Oh, Morning Nap! Why have you left me? It was you that bestowed upon me that precious hour before lunch to do those unheard of things, such as taking a bath, reading, or after nights when I worked late into the morning, taking a nap myself. You granted me the time to regroup and refresh my body and mind, so that I could be the best that I could be. Without you, I am but a smelly Mama, with a toddler who is cranky and yet too awake and unwilling to rest.

Morning Nap, why have you left me?

Tuesday, January 13, 2009


After all the Christmas gift-knitting, I am determined to make something for myself. So, to celebrate my recent de-stashing, I purchased some beautiful handpainted sock yarn from KnitPicks in a colorway called Looking Glass, and in an attempt to cure my one-sock-syndrome (Colleen - I swear I will finish the second Andean sock!), I am knitting them toe-up and both at once. They may take me a month, but by golly, I will do it!

Meanwhile, Noah has been really into his cars lately. He can usually be found zooming them across the floor, carrying them all around, stashing them in the drawer under the oven, or (when he thinks I am not watching) driving them across the piano bench. I tried to capture a photo of him deep in play with some of his handmade-by-Grandpa Ted toys, but alas, the camera lured him away.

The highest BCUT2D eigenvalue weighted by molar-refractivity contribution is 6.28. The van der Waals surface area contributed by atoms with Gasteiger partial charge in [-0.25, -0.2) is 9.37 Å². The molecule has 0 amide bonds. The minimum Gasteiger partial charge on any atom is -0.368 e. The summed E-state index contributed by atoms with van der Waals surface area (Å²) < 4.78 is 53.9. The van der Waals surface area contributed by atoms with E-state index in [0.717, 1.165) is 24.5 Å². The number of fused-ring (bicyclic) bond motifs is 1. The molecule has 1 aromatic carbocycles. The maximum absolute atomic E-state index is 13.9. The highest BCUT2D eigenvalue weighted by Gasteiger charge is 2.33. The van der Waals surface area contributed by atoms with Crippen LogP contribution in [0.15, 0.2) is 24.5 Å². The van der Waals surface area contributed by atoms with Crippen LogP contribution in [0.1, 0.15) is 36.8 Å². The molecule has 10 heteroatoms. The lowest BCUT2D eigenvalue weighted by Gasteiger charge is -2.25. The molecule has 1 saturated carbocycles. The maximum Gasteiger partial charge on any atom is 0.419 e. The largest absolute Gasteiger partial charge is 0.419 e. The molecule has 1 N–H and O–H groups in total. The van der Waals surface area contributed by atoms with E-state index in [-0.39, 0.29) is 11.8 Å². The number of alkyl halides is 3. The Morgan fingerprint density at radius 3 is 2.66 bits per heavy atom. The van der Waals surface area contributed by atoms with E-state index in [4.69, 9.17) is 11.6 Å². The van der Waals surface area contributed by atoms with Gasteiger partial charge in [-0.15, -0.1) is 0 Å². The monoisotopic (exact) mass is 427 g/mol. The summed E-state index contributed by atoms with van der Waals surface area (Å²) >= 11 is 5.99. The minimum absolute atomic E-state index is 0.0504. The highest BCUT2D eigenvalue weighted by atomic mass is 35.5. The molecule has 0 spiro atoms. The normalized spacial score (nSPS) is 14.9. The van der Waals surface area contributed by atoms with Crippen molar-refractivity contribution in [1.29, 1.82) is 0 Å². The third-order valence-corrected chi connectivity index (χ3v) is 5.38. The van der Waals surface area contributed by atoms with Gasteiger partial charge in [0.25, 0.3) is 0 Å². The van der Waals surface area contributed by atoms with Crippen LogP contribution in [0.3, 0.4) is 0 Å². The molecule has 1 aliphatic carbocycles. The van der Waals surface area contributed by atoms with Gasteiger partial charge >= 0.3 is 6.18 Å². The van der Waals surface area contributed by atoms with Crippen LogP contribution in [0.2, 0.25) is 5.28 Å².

Hmmm... I wonder who he gets that look of determination from?


This photo was sent to us by Sis and Auntie Trisha. It brought a smile to my face, so I thought I would pass it along. Nature is so wonderful!

I was unable to find the name of the photographer. Please let me know if you discover who it is.

Sunday, January 11, 2009

One of these things is not like the others...

How do you know you have a toddler in the house? When you open the refrigerator to find...

Ta DA! A shoe!

Thursday, January 8, 2009

A Winter Walk

Noah and I ventured out into the brisk late afternoon air for a little nature walk today. I find there is something about carrying a camera and a child that allows me to really see things that I otherwise might not. Such as these animal footprints in the snow...

Or the moon rising between the trees in the late afternoon sky. Noah noticed it too, and stared at it for a while with a look of wonder on his face.

Or the way that if we stood in just the right spot, we could see the sunset through the missing slats of this old barn.

Or the gradient of cool pastels in the eastern sky, as the sun was setting in the west. Unexpected, but beautiful.

Despite the cold temperatures, Noah did not complain. Instead, he gazed at the wintery landscape and chattered to me about what he saw as his cheeks got rosy red.

If only I could understand what he said. For I am sure he saw so much more than I.

Tuesday, January 6, 2009

Why Waldorf?